Interviewed by the Willmar Daily Tribune, Evans claimed he shot the driver of the car through the front windshield and saw him slump over the wheel. One witness claimed he saw a gunman jump in the back seat of the car and pull the injured driver into the back, while another man got in the driver’s seat. With all five men aboard, witnesses told police and reporters that the vehicle headed south down Fifth Street and then turned east at Becker Avenue. Several men carrying guns got in vehicles and gave chase but failed to catch up to the robbers.

Fearing there were vehicles following them, the gunmen spread tacks behind them on a country road outside of town.

Bailey’s account of the gunfire exchange seems to make more sense. He claimed that Silverman was seated in the back seat and was shot through the back window of the car and slumped over the front seat with shards of glass spraying over the other four men in the vehicle. Bailey, who had jumped into the driver’s seat upon exiting the bank, then sped away.

Since the car drove south initially upon leaving, the front of the vehicle likely was facing that direction while it was parked. Evans was shooting from the northeast at the corner of the Security National Bank and would have likely shot Silverman through the back window, as Bailey attested.

The gunmen dumped Silverman’s body in some sheltered brush outside of the Twin Cities, Bailey revealed.

Another robber was shot in the leg, possibly by Paffrath, as he exited the bank and left a trail of blood from the front door to the waiting vehicle. According to Bailey, that man was Steinhardt.

Three innocent bystanders were wounded by crossfire. One 60-year-old woman was shot in the chest with the bullet exiting her back. Another bullet hit her in the hip. Her daughter was hit in the leg. Donald Gilman, who was 19 at the time, was hit in his right heel. Gilman, who eventually became a dentist in Willmar for many years, died recently at the age of 100.

“He never really talked about it with us,” said his daughter Carmen Borstad, of Detroit Lakes, referring to herself and her sister, Audrey Omlid, of Minnetonka. “Our mother told us a little bit about it, but I don’t recall him telling us anything about that day.”

One woman watching the events unfold that morning from inside a building across the street from the bank wrote down the license plate number of the gangster’s vehicle. That vehicle was later found in Minneapolis, where Thomas Holden was waiting in another vehicle with Ohio license plates, according to witnesses that saw four men get out of a car riddled with bullet holes and enter a waiting vehicle. The Ohio vehicle was also later found abandoned in Minneapolis.

There was $1,000 reward put out by the Minnesota Criminal Apprehension Bureau for the gunmen, but no one was ever able to identify them, and they were never caught and tried for the Willmar bank robbery.

Special thanks to the Kandiyohi County Historical Museum for their contributions to this article


Harvey Bailey: Often referred to as “The Dean of American Bank Robbers,” Bailey was 42 years old at the time he robbed the Bank of Willmar. He was one of the most successful bank robbers in the 1920s, walking off with nearly $1 million. He spent time in Kansas State Prison in 1932, but escaped a year later. He was recaptured and sentenced to life in prison in 1933. He was then incarcerated at Leavenworth Penitentiary before being transferred to Alcatraz in 1934. He returned to Leavenworth in 1946 and was released in 1964 at age 76 and worked on his autobiography with Haley when he was 85. Bailey died on March 1, 1979 at age 91.

George Kelly: Kelly did not have the “Machine Gun” moniker attached to him until he married Kathryn Thorne in Minneapolis two months after the Willmar bank robbery. Thorne, who also had a criminal past, purchased a “tommy gun” for Kelly, although he claims that he never fired it during any of his robberies or other criminal activities. He was three days short of his 35th birthday when he helped commit the Willmar robbery. Kelly eventually was arrested for other crimes in 1933 and sent to Leavenworth Prison. But because he bragged that he would soon escape, he was transferred to Alcatraz on Sept. 4, 1934. He died on his 59th birthday of a heart attack in prison.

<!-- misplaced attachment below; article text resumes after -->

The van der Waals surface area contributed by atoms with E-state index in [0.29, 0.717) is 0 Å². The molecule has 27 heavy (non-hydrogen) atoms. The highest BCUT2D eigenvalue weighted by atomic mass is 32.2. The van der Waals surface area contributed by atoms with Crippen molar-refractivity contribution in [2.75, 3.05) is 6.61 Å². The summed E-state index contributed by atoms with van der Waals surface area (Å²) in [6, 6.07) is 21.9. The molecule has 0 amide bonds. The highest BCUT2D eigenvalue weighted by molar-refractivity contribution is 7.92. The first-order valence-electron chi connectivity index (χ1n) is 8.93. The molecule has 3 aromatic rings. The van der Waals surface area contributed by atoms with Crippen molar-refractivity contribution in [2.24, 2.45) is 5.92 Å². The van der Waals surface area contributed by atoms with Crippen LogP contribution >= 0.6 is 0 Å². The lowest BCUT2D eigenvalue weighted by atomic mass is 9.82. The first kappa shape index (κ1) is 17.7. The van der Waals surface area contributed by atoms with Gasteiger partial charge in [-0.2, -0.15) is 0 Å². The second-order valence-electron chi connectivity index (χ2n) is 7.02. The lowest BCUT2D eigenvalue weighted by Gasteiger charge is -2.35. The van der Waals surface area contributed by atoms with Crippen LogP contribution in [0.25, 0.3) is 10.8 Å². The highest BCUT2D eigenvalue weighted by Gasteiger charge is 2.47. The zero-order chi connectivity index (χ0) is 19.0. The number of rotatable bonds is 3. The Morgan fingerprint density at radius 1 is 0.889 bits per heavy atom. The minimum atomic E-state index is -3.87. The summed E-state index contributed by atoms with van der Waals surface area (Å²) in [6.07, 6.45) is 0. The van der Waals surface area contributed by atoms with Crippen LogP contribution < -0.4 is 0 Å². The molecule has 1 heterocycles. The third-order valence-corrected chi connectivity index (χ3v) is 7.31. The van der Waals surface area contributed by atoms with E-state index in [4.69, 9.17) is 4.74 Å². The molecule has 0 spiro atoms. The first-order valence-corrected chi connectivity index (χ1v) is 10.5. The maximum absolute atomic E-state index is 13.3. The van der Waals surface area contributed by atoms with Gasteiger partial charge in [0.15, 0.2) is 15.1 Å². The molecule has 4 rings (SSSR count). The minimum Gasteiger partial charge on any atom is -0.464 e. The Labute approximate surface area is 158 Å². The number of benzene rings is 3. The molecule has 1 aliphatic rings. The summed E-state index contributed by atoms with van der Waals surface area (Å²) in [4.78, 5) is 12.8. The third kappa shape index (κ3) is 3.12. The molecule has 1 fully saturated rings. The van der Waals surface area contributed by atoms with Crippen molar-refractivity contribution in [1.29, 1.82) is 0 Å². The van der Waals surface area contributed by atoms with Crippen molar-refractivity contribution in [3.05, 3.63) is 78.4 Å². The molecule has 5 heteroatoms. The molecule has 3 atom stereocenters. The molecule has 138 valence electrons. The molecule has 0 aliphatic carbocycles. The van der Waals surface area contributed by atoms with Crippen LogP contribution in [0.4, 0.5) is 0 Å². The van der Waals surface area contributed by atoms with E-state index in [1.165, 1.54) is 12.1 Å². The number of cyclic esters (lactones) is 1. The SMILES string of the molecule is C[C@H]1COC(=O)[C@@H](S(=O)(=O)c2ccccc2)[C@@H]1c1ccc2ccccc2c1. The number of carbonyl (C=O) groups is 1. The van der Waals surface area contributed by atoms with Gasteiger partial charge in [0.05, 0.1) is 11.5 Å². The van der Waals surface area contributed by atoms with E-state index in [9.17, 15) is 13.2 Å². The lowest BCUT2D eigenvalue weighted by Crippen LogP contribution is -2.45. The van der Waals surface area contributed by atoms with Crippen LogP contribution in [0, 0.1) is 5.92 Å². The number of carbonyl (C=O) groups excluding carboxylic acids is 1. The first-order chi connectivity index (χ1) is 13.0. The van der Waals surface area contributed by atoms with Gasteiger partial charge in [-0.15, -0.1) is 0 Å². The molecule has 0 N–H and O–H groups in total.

Joe Cretzer: Cretzer got an early jump on crime as he was in and out of jail since 1927 when he was only 16 years old. Although eyewitness descriptions of the gunmen attested that the youngest member was in his late 20s, Cretzer was only 19 at the time, perhaps appearing older with his suit and straw hat. After a series of robberies, Cretzer was eventually caught in 1939 and sentenced to 25 years in prison. He broke out of McNeil Island prison, but was caught and sentenced to five more years. Following another escape attempt, he killed a U.S. Marshall and was sentenced to life in prison in Alcatraz in 1940. Twice, he tried to escape from Alcatraz, killing two guards in one attempt with other prisoners. He was only 35 years old when he committed suicide in prison in 1946.

Tommy Holden: Holden had escaped from Leavenworth Penitentiary five months before becoming involved in the Willmar robbery at age 34. A little over a year after the Willmar robbery, Holden and a partner robbed the Duluth Bank, securing $58,000. Holden was arrested in 1932 after a series of daylight robberies and released in 1947. Two years later, he shot and killed his wife and her two brothers in Chicago and was the first fugitive ever placed on the FBI’s 10 Most Wanted List. He was eventually arrested in 1951 and given a life sentence. Holden died in prison two years later at age 57.

Robert Steinhardt: Steinhardt, at age 46, was the oldest of the bank robbers to descend upon Willmar. He was arrested over 25 times in his life, but never for the Willmar caper. He was a well-known figure in the Twin Cities night clubs and gambler circles. He died in Minneapolis at age 60 from a heart attack.

Sammie Silverman: Not much information is available about Silverman, other than he was from Chicago and was recruited for the Willmar robbery at age 28 by Holden. No mug shot was available because he had never been arrested and died young.